Tuesday, September 25, 2012

Top 100 Films of the 1990's: Part VIII

30. L.A. Confidential (1997) - Curtis Hanson is one of those underappreciated directors, whose films are well-liked, but never marveled at, with the exception of 1997's seedy, film-noir classic L.A. Confidential. The 90's answer to Chinatwon, L.A. Confidential effortlessly blends the gritty crime scene, and overwhelming corruption of 1950's Los Angeles, with the stylistic film noir aspects that make it highly entertaining and beautifully rendered. Furthermore, Hanson brings out some fine performances that complement the style of the film, while embracing each character's flaws and attributes perfectly. Kim Basinger was the Oscar winner of the bunch, but Kevin Spacey, Russell Crowe, Guy Pearce, David Strathairn, James Cromwell, Danny Devito, and a host of others all bring their A-game to the table. L.A. Confidential is one of those stunning period pieces that captures the essence and mood of the times, as well as tells a riveting story. And like its event, it too will stand the test of time as one of the best.

29. Dead Man Walking (1995) - To this day, Tim Robbin's 1995 crime drama classic Dead Man Walking remains one of the finest acted, and most emotionally harrowing films, not just of the decade, but of all time. The moral dilemma that it proposes, empathy for both murderer and loved ones of the one murdered is a tricky binary situation that is delicately and masterfully handled. But what makes this film shine is the excalibur performances of its two leads Susan Sarandon (in an Oscar winning role), and Sean Penn (in a role that should have won him an Oscar). The back and forth between the two characters, the simultaneous chemistry and fear/respect, and the unparelled situation that both face make for both an emotionally challenging, and engaing film experience. Most importantly, Dead Man Walking's empathetic and challenging look at Death Row is one of those pertinent films that dissects real issues facing our society, and may make some people change their preconceived notions of capital punishment.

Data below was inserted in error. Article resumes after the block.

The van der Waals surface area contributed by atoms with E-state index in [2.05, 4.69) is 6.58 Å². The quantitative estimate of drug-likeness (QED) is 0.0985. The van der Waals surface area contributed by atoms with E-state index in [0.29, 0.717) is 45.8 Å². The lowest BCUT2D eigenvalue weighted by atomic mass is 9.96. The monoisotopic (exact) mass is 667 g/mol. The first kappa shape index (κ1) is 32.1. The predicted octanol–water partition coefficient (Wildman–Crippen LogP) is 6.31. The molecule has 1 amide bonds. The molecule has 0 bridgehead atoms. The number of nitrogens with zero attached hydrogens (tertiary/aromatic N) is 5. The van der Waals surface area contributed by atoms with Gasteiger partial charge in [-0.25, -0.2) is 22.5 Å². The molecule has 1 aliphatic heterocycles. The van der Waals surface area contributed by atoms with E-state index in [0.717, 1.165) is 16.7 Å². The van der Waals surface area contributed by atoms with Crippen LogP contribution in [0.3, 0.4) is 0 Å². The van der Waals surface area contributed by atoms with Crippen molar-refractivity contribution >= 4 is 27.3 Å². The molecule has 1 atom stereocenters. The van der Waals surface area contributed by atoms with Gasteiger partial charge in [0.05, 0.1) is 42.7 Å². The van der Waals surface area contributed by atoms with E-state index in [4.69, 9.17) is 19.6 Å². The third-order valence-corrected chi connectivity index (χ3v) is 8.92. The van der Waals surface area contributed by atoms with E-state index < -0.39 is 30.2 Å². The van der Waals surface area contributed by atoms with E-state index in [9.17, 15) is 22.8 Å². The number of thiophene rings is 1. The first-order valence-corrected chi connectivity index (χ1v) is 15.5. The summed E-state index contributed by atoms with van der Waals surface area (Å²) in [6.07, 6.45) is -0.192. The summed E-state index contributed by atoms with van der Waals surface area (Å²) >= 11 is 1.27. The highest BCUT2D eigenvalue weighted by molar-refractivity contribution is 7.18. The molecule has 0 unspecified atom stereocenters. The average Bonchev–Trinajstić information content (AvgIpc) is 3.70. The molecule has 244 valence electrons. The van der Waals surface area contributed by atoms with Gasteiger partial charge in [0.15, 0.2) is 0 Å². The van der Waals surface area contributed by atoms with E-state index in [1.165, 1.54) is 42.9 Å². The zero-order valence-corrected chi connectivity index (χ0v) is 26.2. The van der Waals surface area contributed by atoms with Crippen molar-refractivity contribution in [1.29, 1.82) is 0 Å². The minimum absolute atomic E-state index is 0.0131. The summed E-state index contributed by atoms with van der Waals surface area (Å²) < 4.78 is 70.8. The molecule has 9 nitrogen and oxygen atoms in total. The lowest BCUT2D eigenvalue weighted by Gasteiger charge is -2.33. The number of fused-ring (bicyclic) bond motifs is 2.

28. The American President (1995) - Still a personal favorite, The American President is every liberal politico's film wet dream. It tells the story of a man who stands by his principles, who overcomes nasty conservative hypocriticism, and openly goes after causes that are near and dear to liberals hearts such as gun control and higher environmental standards. It is a perfect combination of Aaron Sorkin detailed political analysis, sharp comedy, and budding romance. It is impeccably acted by Michael Douglas, Annette Bening, Anna Deveare Smith, Martin Sheen, and Michael J. Fox, and while educational of the inside nature of politics, is also impeccably entertaining. For me though, The American President was one of those films, that while it ended up not being an Oscar favorite (although some of the nominees that year across the board were not as good), it is one of those that has stood the test of time. It shows a politician standing up for what he believes in, as well as standing up for the people that he loves, no matter the political cost. And whether you are a liberal or a conservative, I think that is something we all can admire.